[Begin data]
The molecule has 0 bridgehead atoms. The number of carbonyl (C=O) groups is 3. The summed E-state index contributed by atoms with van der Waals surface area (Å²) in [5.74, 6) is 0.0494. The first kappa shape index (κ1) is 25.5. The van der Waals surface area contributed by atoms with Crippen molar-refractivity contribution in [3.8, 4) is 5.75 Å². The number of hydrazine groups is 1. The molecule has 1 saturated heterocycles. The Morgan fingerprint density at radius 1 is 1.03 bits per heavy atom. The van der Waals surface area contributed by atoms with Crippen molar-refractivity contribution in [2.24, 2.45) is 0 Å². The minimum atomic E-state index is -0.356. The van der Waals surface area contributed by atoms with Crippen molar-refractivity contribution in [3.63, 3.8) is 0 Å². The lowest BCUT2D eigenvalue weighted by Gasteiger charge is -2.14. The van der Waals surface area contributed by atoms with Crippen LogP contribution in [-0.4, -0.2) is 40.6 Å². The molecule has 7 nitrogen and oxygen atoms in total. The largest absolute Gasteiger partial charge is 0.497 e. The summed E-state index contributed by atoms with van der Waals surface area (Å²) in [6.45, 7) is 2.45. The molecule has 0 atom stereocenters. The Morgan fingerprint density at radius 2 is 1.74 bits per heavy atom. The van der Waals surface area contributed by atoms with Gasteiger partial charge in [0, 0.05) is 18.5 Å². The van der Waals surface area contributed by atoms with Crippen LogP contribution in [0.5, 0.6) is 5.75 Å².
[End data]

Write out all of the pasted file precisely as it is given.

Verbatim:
The molecule has 0 bridgehead atoms. The number of carbonyl (C=O) groups is 3. The summed E-state index contributed by atoms with van der Waals surface area (Å²) in [5.74, 6) is 0.0494. The first kappa shape index (κ1) is 25.5. The van der Waals surface area contributed by atoms with Crippen molar-refractivity contribution in [3.8, 4) is 5.75 Å². The number of hydrazine groups is 1. The molecule has 1 saturated heterocycles. The Morgan fingerprint density at radius 1 is 1.03 bits per heavy atom. The van der Waals surface area contributed by atoms with Crippen molar-refractivity contribution in [2.24, 2.45) is 0 Å². The minimum atomic E-state index is -0.356. The van der Waals surface area contributed by atoms with Crippen molar-refractivity contribution in [3.63, 3.8) is 0 Å². The lowest BCUT2D eigenvalue weighted by Gasteiger charge is -2.14. The van der Waals surface area contributed by atoms with Crippen LogP contribution in [-0.4, -0.2) is 40.6 Å². The molecule has 7 nitrogen and oxygen atoms in total. The largest absolute Gasteiger partial charge is 0.497 e. The summed E-state index contributed by atoms with van der Waals surface area (Å²) in [6.45, 7) is 2.45. The molecule has 0 atom stereocenters. The Morgan fingerprint density at radius 2 is 1.74 bits per heavy atom. The van der Waals surface area contributed by atoms with Gasteiger partial charge in [0, 0.05) is 18.5 Å². The van der Waals surface area contributed by atoms with Crippen LogP contribution in [0.5, 0.6) is 5.75 Å².